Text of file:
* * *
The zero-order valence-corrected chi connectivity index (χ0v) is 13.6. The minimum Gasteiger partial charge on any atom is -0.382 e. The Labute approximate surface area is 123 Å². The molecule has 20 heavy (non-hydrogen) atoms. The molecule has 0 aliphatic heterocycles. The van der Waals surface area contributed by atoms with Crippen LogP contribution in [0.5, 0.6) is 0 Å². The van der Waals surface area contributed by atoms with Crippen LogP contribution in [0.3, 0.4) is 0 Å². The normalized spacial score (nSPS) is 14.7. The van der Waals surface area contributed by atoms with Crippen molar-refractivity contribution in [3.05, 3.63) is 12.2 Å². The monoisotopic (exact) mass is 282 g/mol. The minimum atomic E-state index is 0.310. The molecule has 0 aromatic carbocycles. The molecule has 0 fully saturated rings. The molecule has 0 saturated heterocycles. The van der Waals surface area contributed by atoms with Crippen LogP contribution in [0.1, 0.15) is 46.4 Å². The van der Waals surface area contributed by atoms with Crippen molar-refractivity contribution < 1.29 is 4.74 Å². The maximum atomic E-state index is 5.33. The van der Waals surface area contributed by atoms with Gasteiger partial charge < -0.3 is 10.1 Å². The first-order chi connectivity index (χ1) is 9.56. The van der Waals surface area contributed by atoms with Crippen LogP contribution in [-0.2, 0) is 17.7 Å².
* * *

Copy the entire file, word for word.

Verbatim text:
The zero-order valence-corrected chi connectivity index (χ0v) is 13.6. The minimum Gasteiger partial charge on any atom is -0.382 e. The Labute approximate surface area is 123 Å². The molecule has 20 heavy (non-hydrogen) atoms. The molecule has 0 aliphatic heterocycles. The van der Waals surface area contributed by atoms with Crippen LogP contribution in [0.5, 0.6) is 0 Å². The van der Waals surface area contributed by atoms with Crippen LogP contribution in [0.3, 0.4) is 0 Å². The normalized spacial score (nSPS) is 14.7. The van der Waals surface area contributed by atoms with Crippen molar-refractivity contribution in [3.05, 3.63) is 12.2 Å². The monoisotopic (exact) mass is 282 g/mol. The minimum atomic E-state index is 0.310. The molecule has 0 aromatic carbocycles. The molecule has 0 fully saturated rings. The molecule has 0 saturated heterocycles. The van der Waals surface area contributed by atoms with Crippen LogP contribution in [0.1, 0.15) is 46.4 Å². The van der Waals surface area contributed by atoms with Crippen molar-refractivity contribution < 1.29 is 4.74 Å². The maximum atomic E-state index is 5.33. The van der Waals surface area contributed by atoms with Gasteiger partial charge < -0.3 is 10.1 Å². The first-order chi connectivity index (χ1) is 9.56. The van der Waals surface area contributed by atoms with Crippen LogP contribution in [-0.2, 0) is 17.7 Å².